We have see recently how to use a Neo4j database to run a recommendation engine for an online dating site (or for any recommendation problem). Today, we are going to see a different approach to that same problem based on collaborative filtering.
What is collaborative filtering?
Collaborative filtering is a technique used by recommendation engines. According to Wikipedia, collaborative filtering is the process of filtering for information or patterns using techniques involving collaboration among multiple agents, viewpoints, data sources, etc.
For example, when you are visiting Amazon you see product suggestions. These suggestions are based on your history and the history of other users. The other users serve as “sensors” who help Amazon identify products you might like. Let’s use a concrete example from online dating. In this context, what could collaborative filtering look like?
As a user after expressing your interest for a few people you’d like to date, a collaborative filtering system could start suggesting you potential matches. You taste will start to match the taste of users A, B and C. The recommendation system will use it to provide you with potential dates. The suggested dates will be in priority the people that A, B and C have liked and that you haven’t seen yet.
This works as if A, B and C were browsing the site to find potential dates you’d like. Their “work” spare you sorting through thousand of irrelevant people. What makes this approach so powerful is that it gives a concrete, personal reality to the expression “the wisdom of crowds”. As an individual you can benefit from recommendation that are based on people you do not know and their preferences. Collaborative filtering is a way to provide concrete insights based with large data sets.
Building a recommendation engine with Neo4j for an online dating website
We are going to see a quick example of how to setup a collaborative filtering approach for a dating site. For this we are going to use the Neo4j graph database.
Let’s start by thinking about the data the site has. Let’s say the site works as Tinder. As a user you see the profile of potential mates and you can like them or not. Why could these actions be represented as a graph? When user A likes the profile of user B, we can represent this as an edge between A and B. Quickly as we had more users, we will build a large graph.
Let’s take an example. Paul is a new user of our online dating site. After setting up his profile he starts looking at girls he might be interested in. Out of 20 random girls he views, he likes the profiles of three girls : Emily, Cassie and Patricia. It turns out that Jean, Dan, Marc and John have also liked at least one of these girls. They seem to share the Paul’s taste. Chances are that Paul would like the other girls his competitors have liked. That’s what we are going to use to make Paul recommendations.
In order to do that, I have created a small data set and loaded in the Neo4j graph database. You can download it here. This will allows us to run our recommendation algorithm.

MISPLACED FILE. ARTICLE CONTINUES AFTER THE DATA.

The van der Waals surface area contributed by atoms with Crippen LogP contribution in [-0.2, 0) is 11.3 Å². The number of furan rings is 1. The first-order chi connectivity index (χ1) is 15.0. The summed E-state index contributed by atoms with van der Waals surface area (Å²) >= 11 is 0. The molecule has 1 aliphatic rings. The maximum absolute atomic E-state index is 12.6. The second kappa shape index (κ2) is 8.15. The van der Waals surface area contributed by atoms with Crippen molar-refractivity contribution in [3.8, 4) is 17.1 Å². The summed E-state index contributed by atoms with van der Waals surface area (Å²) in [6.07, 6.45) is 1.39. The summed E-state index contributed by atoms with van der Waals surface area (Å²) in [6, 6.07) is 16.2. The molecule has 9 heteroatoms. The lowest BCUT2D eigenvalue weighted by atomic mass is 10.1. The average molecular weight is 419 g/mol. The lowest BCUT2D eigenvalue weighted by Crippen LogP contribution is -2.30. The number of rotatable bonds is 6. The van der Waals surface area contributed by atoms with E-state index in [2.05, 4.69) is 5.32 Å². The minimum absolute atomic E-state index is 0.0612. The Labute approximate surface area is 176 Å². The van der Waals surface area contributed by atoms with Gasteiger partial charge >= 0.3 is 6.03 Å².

START Paul = node(1)
WHERE not(Paul = slm) and not (Paul–recommendations)
RETURN count(*) AS recommendationsWeight, recommendations.name AS name
ORDER BY recommendationsWeight DESC, name DESC;
What is going on here? Here is a quick breakdown of the query :
- START Paul = node(1) <– we select the user we want to give recommendations to (Paul here)
- MATCH Paul-[IS_INTERESTED_BY]->she<-[:IS_INTERESTED_BY]-slm-[:IS_INTERESTED_BY]->recommendations <– we are looking for a certain pattern : the girls that are liked by people who have liked the girls our user likes
- WHERE not(Paul = slm) and not (Paul–recommendations) <– we filter out the results to return matches the user has not already met
- RETURN count(*) AS recommendationsWeight, recommendations.name AS name <– we are keeping track of the number of paths leading to each match
- ORDER BY recommendationsWeight DESC, name DESC; <– we return the result ranked according to the number of paths
For those who are curious about the query and want to see a few optimizations, I suggest to read Djamel Zouaoui’s presentation on that subject. His work at Meetic, the leading French online dating website, inspired me to do this post.
Of course, our current algorithm could be improved on but it is a great place to start : it will provide fast personal recommendations to the users of our online dating website. With the same logic, we could be using transaction history to make product recommendations for a retail outlet or an online merchant. All of this thanks to Neo4j and the power of graph technologies!
Graph visualization is a data scientist’s best friend
So, are you ready to use a graph database like Neo4j to build your next recommendation engine? Here is why graph visualization can help you achieve better results quickly :
- visualizing the data will help you understand it : before writing code , it is good to see what is going on with the data ;
- visualization will help you improve your results : as you develop an algorithm, it is important to see the results it delivers to evaluate it ;
In the case of online dating, graph visualization would help us identify outliers in the data. Online dating websites always have people who aggressively message everyone. A look at the data with a graph visualization solution like Linkurious would help identify that kind of profile.
Visually the average user would be linked to a few dozens of persons whereas someone trying to game the system would have hundreds of links. Based on that observation, we could tweak our algorithm in order to correct the effect of outliers (they are a poor indication in terms of recommendation).
If you want to build a recommendation engine that leverages the connection within your data, you should give graph technologies a try!